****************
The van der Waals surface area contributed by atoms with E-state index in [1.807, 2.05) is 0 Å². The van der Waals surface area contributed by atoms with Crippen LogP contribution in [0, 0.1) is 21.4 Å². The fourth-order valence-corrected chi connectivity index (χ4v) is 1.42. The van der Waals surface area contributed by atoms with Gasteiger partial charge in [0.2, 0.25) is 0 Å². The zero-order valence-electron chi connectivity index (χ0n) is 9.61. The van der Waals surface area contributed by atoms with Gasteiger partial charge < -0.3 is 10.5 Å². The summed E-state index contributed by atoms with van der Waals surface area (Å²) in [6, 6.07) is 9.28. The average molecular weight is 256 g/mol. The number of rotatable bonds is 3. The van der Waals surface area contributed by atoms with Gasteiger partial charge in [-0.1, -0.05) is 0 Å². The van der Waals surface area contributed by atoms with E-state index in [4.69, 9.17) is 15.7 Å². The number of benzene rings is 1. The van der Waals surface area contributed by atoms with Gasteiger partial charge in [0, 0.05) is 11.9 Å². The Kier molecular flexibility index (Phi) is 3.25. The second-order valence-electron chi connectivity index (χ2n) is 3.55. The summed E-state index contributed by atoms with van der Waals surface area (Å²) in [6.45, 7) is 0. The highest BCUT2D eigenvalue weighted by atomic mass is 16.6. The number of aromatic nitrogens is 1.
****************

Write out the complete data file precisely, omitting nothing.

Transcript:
The van der Waals surface area contributed by atoms with E-state index in [1.807, 2.05) is 0 Å². The van der Waals surface area contributed by atoms with Crippen LogP contribution in [0, 0.1) is 21.4 Å². The fourth-order valence-corrected chi connectivity index (χ4v) is 1.42. The van der Waals surface area contributed by atoms with Gasteiger partial charge in [0.2, 0.25) is 0 Å². The zero-order valence-electron chi connectivity index (χ0n) is 9.61. The van der Waals surface area contributed by atoms with Gasteiger partial charge < -0.3 is 10.5 Å². The summed E-state index contributed by atoms with van der Waals surface area (Å²) in [6, 6.07) is 9.28. The average molecular weight is 256 g/mol. The number of rotatable bonds is 3. The van der Waals surface area contributed by atoms with Gasteiger partial charge in [-0.1, -0.05) is 0 Å². The van der Waals surface area contributed by atoms with E-state index in [4.69, 9.17) is 15.7 Å². The number of benzene rings is 1. The van der Waals surface area contributed by atoms with Gasteiger partial charge in [0, 0.05) is 11.9 Å². The Kier molecular flexibility index (Phi) is 3.25. The second-order valence-electron chi connectivity index (χ2n) is 3.55. The summed E-state index contributed by atoms with van der Waals surface area (Å²) in [6.45, 7) is 0. The highest BCUT2D eigenvalue weighted by atomic mass is 16.6. The number of aromatic nitrogens is 1.